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Kirby: Sundance stars may be all over, but it's still your show
This is an archived article that was published on sltrib.com in 2011, and information in the article may be outdated. It is provided only for personal research purposes and may not be reprinted.

On the wall above my desk is a photograph taken at my First Sundance Film Festival in 2000. In it, I'm arm in arm with RuPaul Charles and Tammy Faye Baker.

It's hard to tell which of us is more uncomfortable with the arrangement — RuPaul because he's got his arm around a known Mormon, Tammy Faye because of all the mascara, or me because I'd clearly rather be at the zoo.

The photo was taken just before I interviewed Tammy and RuPaul about the film they were promoting. Oddly, I ended up liking them a lot.

Tammy turned out to be more articulate than I'd been led to believe, and RuPaul gave me some cosmetic tips on what to do about the bags under my eyes.

Me: "Really? I've been using Super Glue on them."

RuPal: "No, no, hon, you want something that tightens AND moisturizes."

Over the next 10 years, I encountered hundreds of celebrities at the festival, including John Cusack, MC Hammer, Queen Latifah, John Malkovich, Paris Hilton, Greg Kinnear, Katie Holmes and Robin Williams.

I opened a door for Cuba Gooding Jr. One of Gwyneth Paltrow's bodyguards pulled me out of the path of a bus. I held an elevator for John C. Reilley. And in a moment I'll always treasure, I washed my hands at a sink just vacated by Al Gore.

Sometimes the encounters were more personal. I once took a 200-millimeter Nikon lens in the head while helping Katie Holmes get into a Suburban.

One year I gave James Woods directions to the same coffee shop twice. I expected him to say, "Thank you very [flippin'] much, buddy," he just said, "Thanks, man."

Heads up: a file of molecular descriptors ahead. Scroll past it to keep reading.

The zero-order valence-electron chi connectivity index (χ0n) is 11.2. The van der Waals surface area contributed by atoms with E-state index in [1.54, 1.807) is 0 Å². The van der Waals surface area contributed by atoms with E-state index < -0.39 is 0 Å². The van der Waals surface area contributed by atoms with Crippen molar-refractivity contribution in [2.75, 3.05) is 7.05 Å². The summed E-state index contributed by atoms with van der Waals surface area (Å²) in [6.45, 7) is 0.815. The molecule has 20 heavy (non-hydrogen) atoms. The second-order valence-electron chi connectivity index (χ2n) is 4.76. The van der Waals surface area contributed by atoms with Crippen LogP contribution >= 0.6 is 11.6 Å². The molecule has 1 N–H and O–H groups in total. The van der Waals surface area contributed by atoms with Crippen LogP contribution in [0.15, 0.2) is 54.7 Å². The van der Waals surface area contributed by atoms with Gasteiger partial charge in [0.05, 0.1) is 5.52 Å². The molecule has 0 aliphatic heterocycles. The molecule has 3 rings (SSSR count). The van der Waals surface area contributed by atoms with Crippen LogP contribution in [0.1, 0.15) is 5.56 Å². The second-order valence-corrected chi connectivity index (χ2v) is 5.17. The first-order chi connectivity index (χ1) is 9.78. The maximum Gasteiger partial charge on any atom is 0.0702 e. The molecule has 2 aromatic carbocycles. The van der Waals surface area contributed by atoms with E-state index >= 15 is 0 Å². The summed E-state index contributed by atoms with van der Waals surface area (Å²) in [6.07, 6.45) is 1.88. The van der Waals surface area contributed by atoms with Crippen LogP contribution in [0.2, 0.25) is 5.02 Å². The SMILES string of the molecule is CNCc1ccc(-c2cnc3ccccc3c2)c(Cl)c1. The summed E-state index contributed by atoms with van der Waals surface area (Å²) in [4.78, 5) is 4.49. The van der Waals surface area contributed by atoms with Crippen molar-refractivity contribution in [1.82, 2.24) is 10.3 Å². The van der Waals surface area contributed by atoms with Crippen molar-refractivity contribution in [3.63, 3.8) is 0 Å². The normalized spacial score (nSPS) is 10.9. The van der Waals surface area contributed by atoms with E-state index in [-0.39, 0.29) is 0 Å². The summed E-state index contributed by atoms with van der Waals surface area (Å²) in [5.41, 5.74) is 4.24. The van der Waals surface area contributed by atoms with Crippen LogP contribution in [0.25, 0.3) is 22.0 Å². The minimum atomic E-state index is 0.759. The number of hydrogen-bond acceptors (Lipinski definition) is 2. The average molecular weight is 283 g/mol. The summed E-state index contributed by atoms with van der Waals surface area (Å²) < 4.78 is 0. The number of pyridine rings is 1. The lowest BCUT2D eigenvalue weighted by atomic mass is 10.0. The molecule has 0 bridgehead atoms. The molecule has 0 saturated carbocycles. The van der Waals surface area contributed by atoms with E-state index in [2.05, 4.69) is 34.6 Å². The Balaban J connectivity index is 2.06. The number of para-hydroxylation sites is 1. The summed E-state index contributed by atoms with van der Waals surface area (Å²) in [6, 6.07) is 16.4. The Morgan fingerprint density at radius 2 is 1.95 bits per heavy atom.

Then there was the time James Gandolfini thought I was a doorman and tried to give me $20 to let him. When I explained that I was just loitering in the doorway of a vacant building, we both had a good laugh. He kept the tip, though.

I expected celebrities to be huge pains at Sundance, but the truth is they always seemed to be the most reasonable people there. When I loaned Wesley Snipes a buck for a vending machine, he made sure I got it back.

All the years I've been going to the film festival, I've yet to see a single celebrity urinating in public, punching anyone over a parking spot, or so drunk they climbed into the back seat of a police car thinking it was an airport shuttle.

That was always the people who came to see the celebrities, specifically the paparazzi and even regular members of the adoring public like you and me.

OK, not like me. Being a member of the media, I have just enough paparazzi stink on me to keep me from ever being normal again.

But I've never parked my car in someone else's driveway for eight hours in order to wait for Lindsay Lohan. I never punched out a window because I couldn't get into a club. And I never had sex with a parking valet because he "totally" looked like Casey Affleck. That was always you.

But that's OK. Sundance is really all about you. It's your festival.

Hey, there wouldn't be a Sundance Film Festival without celebrities. But they wouldn't be celebrities without you.

Robert Kirby can be reached at rkirby@sltrib.com.

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